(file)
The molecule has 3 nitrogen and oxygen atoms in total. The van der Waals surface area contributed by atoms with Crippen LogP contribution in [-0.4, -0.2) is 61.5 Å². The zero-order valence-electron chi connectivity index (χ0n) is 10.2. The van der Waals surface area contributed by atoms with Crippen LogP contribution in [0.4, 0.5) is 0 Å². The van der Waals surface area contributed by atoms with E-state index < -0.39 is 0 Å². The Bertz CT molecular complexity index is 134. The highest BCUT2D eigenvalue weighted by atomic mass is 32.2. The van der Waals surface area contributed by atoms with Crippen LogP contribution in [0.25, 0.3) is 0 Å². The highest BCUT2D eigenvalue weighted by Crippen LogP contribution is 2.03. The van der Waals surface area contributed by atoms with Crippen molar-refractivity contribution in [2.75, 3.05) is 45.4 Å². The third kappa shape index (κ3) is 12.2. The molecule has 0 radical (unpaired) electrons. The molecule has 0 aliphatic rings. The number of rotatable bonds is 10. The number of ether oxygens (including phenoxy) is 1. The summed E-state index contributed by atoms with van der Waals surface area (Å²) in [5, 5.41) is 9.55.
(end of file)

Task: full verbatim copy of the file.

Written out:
The molecule has 3 nitrogen and oxygen atoms in total. The van der Waals surface area contributed by atoms with Crippen LogP contribution in [-0.4, -0.2) is 61.5 Å². The zero-order valence-electron chi connectivity index (χ0n) is 10.2. The van der Waals surface area contributed by atoms with Crippen LogP contribution in [0.4, 0.5) is 0 Å². The van der Waals surface area contributed by atoms with E-state index < -0.39 is 0 Å². The Bertz CT molecular complexity index is 134. The highest BCUT2D eigenvalue weighted by atomic mass is 32.2. The van der Waals surface area contributed by atoms with Crippen LogP contribution in [0.25, 0.3) is 0 Å². The highest BCUT2D eigenvalue weighted by Crippen LogP contribution is 2.03. The van der Waals surface area contributed by atoms with Crippen molar-refractivity contribution in [2.75, 3.05) is 45.4 Å². The third kappa shape index (κ3) is 12.2. The molecule has 0 radical (unpaired) electrons. The molecule has 0 aliphatic rings. The number of rotatable bonds is 10. The number of ether oxygens (including phenoxy) is 1. The summed E-state index contributed by atoms with van der Waals surface area (Å²) in [5, 5.41) is 9.55.